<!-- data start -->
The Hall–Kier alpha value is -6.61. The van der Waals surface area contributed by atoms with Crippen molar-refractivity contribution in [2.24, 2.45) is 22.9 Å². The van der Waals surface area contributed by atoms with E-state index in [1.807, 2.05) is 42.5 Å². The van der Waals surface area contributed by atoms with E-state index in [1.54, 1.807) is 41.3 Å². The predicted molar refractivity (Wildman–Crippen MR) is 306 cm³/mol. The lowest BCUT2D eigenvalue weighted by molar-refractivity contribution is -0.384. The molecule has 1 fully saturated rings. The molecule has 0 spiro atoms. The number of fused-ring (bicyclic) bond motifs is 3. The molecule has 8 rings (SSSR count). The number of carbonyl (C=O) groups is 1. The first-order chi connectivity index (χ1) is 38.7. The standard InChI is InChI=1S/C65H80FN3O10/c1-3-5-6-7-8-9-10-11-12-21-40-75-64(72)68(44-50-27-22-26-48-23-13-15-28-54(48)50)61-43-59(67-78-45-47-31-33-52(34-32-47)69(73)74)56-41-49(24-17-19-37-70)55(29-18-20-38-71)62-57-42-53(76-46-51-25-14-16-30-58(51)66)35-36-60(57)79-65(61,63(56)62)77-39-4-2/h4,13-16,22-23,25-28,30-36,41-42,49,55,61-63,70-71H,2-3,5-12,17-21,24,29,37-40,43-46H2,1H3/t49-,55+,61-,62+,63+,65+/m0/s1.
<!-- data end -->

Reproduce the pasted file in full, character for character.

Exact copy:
The Hall–Kier alpha value is -6.61. The van der Waals surface area contributed by atoms with Crippen molar-refractivity contribution in [2.24, 2.45) is 22.9 Å². The van der Waals surface area contributed by atoms with E-state index in [1.807, 2.05) is 42.5 Å². The van der Waals surface area contributed by atoms with E-state index in [1.54, 1.807) is 41.3 Å². The predicted molar refractivity (Wildman–Crippen MR) is 306 cm³/mol. The lowest BCUT2D eigenvalue weighted by molar-refractivity contribution is -0.384. The molecule has 1 fully saturated rings. The molecule has 0 spiro atoms. The number of fused-ring (bicyclic) bond motifs is 3. The molecule has 8 rings (SSSR count). The number of carbonyl (C=O) groups is 1. The first-order chi connectivity index (χ1) is 38.7. The standard InChI is InChI=1S/C65H80FN3O10/c1-3-5-6-7-8-9-10-11-12-21-40-75-64(72)68(44-50-27-22-26-48-23-13-15-28-54(48)50)61-43-59(67-78-45-47-31-33-52(34-32-47)69(73)74)56-41-49(24-17-19-37-70)55(29-18-20-38-71)62-57-42-53(76-46-51-25-14-16-30-58(51)66)35-36-60(57)79-65(61,63(56)62)77-39-4-2/h4,13-16,22-23,25-28,30-36,41-42,49,55,61-63,70-71H,2-3,5-12,17-21,24,29,37-40,43-46H2,1H3/t49-,55+,61-,62+,63+,65+/m0/s1.